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kotmj

Cool, remarkable or just beautiful things

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It's the mosque in Bukhara. The logo designer asked me for colour schemes I like. Watch out, Hermes saffron!

 

Possibly the most amazing object I own:

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very similar architecture style to the structures at the imam square at isfahan. but i didn't recognize that tall tower in the picture. so didn't really think it was isfahan.

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Damn!.. a damascus knife.. i got one..but a more commercial brand. Never got around to use it..coz too scared.

Sharp as a razor blade. :huh:

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And that's a big piece of tembusu chopping board there, the best wood for such applications. A mighty old one too, going by the rings. I'm glad the rest of you went with plastic boards -- there might be no tembusus left if everyone was like me.

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Mine is not a damascus blade, it's just a standard Japanese forged blade.

There's nothing standard about a Japanese forged blade..it's surely a next level knife.

Btw.. what's the grit that's you're using?

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That knife really showed me what a knife could be.

 

I use a King 800/6000 combination whetstone. There are actually whestone connoiseuers out there who can write treatises on the way certain obscure natural stones from some hill in Japan interact with their blade forged by some 96 year-old bladesmith from vintage steel, etc. The King works well, and I plan to use it to sharpen my Shozaburo shears when it loses its edge.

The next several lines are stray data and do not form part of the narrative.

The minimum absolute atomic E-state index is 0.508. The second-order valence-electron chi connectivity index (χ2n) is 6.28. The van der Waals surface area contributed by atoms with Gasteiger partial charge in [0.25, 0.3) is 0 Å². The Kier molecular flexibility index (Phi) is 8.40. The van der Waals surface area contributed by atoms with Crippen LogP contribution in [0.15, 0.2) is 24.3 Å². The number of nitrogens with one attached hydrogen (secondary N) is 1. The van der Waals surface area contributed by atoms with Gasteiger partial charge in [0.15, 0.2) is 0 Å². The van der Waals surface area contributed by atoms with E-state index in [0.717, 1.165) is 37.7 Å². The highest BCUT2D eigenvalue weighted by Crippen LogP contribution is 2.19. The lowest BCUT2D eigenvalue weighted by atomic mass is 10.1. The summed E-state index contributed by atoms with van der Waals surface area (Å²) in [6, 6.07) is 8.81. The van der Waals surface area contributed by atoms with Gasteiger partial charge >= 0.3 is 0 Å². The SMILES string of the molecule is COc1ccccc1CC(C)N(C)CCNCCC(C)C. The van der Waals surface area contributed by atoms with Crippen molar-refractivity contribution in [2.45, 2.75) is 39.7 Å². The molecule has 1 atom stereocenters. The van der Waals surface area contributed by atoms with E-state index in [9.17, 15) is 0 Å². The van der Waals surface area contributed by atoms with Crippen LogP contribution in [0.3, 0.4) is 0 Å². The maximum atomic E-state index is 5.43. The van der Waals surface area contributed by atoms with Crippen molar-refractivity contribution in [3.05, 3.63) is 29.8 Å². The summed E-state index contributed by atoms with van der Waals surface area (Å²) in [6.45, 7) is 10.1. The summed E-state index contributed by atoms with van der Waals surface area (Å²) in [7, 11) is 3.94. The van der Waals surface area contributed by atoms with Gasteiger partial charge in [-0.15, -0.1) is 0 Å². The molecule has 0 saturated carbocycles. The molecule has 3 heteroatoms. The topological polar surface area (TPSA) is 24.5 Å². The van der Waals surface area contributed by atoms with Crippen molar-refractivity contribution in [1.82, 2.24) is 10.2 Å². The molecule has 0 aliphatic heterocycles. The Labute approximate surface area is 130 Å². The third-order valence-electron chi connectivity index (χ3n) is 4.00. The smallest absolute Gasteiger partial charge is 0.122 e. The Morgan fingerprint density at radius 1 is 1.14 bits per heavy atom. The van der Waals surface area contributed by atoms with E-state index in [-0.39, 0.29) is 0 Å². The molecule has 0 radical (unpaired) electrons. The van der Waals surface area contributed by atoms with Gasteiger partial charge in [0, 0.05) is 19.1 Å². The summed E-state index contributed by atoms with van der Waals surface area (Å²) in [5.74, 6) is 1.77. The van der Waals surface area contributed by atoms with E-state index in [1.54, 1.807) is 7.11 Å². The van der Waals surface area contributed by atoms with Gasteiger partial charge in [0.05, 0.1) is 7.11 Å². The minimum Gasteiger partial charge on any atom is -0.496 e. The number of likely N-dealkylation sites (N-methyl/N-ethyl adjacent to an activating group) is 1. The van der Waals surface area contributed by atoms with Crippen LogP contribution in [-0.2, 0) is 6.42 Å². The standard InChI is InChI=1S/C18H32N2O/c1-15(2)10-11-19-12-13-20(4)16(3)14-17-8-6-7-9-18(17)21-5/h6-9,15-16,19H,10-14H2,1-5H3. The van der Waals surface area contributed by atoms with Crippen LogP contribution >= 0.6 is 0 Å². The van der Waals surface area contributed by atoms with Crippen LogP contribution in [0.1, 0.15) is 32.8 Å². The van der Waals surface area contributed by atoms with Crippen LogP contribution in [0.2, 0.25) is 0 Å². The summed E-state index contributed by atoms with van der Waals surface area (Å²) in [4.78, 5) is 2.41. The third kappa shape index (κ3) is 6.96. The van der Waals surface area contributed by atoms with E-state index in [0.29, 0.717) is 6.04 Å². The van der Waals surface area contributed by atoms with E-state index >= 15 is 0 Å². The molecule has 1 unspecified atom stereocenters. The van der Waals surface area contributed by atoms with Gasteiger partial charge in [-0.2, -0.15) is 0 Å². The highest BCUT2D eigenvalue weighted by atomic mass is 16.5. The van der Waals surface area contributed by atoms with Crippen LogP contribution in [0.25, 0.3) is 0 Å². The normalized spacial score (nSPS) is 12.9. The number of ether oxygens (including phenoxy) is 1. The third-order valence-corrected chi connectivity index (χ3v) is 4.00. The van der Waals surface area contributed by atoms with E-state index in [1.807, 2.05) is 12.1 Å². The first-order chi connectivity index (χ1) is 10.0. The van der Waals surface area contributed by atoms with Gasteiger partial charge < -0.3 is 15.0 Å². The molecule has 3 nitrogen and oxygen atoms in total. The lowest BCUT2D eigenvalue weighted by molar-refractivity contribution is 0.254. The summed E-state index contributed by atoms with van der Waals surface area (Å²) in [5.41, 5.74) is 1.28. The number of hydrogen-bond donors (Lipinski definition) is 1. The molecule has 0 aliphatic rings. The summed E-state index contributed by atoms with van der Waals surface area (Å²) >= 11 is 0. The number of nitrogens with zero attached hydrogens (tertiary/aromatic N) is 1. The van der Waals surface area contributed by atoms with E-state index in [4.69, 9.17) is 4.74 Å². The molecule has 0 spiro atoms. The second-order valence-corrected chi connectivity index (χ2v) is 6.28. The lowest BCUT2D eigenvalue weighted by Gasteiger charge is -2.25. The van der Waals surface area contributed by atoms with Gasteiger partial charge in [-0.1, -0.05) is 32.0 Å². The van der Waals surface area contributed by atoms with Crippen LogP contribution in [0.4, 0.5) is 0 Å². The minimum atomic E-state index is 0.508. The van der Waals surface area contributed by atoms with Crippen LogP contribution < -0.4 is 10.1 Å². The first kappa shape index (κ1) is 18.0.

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Kotmj, I noticed that wavy pattern on the knife's edge that looks similar to the effect on a katana blade. Was it clay-heat-treated, like a katana?

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It has nothing to do with clay, it has to do with the laminate nature of the blade. Japanese blades are not made of a monolithic piece of steel like blades in all other cultures. It is a sandwich. A very hard but brittle steel is encased in soft iron then hammered out. Without the iron the blade would chip and break like a shard of glass. Grinding the edge gives a cutting edge of the hard steel and on both sides of it you see the wavy pattern of the pig iron laminate.

 

The clay thing is to allow the entire surface to be contacted by water during the quenching. Without it, the water would boil when it comes into contact, causing pockets of gas between water and blade.

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I've always thought that clay was used to cover the blade tip during quenching so that it doesn't cool as fast and directly affects the wavy pattern formation. Must've gotten my facts mixed up. Anyway, that's one heavy-duty knife you got.

 

I've seen damascened kitchen knives being sold at Ikea, but for the price, I doubt its anything more than just looks.

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I keep a lookout for the Ikea premium knives too, not to buy them but because I'm interested in these things. They seem to be out of stock most of the time.

 

I generally dislike Western knives because of how heavy and clunky they are. They are also almost impossible to sharpen by hand. The knife above, though I made it sound solidly constructed, is perhaps half the weight of a comparable German knife.

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No, it was designed by the owner of the company, a certain Luca Bassani, with the help of a designer.

 

It's a groundbreaking design because all the shiny chromed stuff and protrusions and accessories and mountings were done away with or hidden. Which was also what the iPod was about, now that I come to think of it.

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